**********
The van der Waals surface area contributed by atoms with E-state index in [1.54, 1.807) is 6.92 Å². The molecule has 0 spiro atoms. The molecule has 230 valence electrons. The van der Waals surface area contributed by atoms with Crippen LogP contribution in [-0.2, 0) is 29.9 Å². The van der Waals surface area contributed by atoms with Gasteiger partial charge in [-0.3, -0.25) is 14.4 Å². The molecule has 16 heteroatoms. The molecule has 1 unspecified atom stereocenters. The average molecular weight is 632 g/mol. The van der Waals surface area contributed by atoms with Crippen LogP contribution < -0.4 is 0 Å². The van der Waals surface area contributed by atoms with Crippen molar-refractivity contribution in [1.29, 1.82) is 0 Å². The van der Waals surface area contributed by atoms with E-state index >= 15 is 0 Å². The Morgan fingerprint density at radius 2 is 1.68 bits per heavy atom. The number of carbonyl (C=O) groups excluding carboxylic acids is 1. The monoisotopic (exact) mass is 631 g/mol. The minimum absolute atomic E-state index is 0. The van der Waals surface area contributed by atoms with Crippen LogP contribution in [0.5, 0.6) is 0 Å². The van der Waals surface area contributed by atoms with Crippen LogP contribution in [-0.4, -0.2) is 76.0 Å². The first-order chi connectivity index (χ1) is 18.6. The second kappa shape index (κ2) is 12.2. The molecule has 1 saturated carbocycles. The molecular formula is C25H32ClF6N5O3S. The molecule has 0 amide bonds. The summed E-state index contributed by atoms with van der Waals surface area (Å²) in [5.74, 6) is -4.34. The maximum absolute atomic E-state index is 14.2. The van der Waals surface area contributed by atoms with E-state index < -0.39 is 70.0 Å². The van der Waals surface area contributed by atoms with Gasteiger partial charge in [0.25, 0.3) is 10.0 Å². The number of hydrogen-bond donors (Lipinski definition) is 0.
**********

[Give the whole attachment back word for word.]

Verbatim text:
The van der Waals surface area contributed by atoms with E-state index in [1.54, 1.807) is 6.92 Å². The molecule has 0 spiro atoms. The molecule has 230 valence electrons. The van der Waals surface area contributed by atoms with Crippen LogP contribution in [-0.2, 0) is 29.9 Å². The van der Waals surface area contributed by atoms with Gasteiger partial charge in [-0.3, -0.25) is 14.4 Å². The molecule has 16 heteroatoms. The molecule has 1 unspecified atom stereocenters. The average molecular weight is 632 g/mol. The van der Waals surface area contributed by atoms with Crippen LogP contribution < -0.4 is 0 Å². The van der Waals surface area contributed by atoms with Crippen molar-refractivity contribution in [1.29, 1.82) is 0 Å². The van der Waals surface area contributed by atoms with E-state index >= 15 is 0 Å². The Morgan fingerprint density at radius 2 is 1.68 bits per heavy atom. The number of carbonyl (C=O) groups excluding carboxylic acids is 1. The monoisotopic (exact) mass is 631 g/mol. The minimum absolute atomic E-state index is 0. The van der Waals surface area contributed by atoms with Crippen LogP contribution in [0.5, 0.6) is 0 Å². The van der Waals surface area contributed by atoms with Crippen LogP contribution in [-0.4, -0.2) is 76.0 Å². The first-order chi connectivity index (χ1) is 18.6. The second kappa shape index (κ2) is 12.2. The molecule has 1 saturated carbocycles. The molecular formula is C25H32ClF6N5O3S. The molecule has 0 amide bonds. The summed E-state index contributed by atoms with van der Waals surface area (Å²) in [5.74, 6) is -4.34. The maximum absolute atomic E-state index is 14.2. The van der Waals surface area contributed by atoms with E-state index < -0.39 is 70.0 Å². The van der Waals surface area contributed by atoms with Gasteiger partial charge in [0.25, 0.3) is 10.0 Å². The number of hydrogen-bond donors (Lipinski definition) is 0.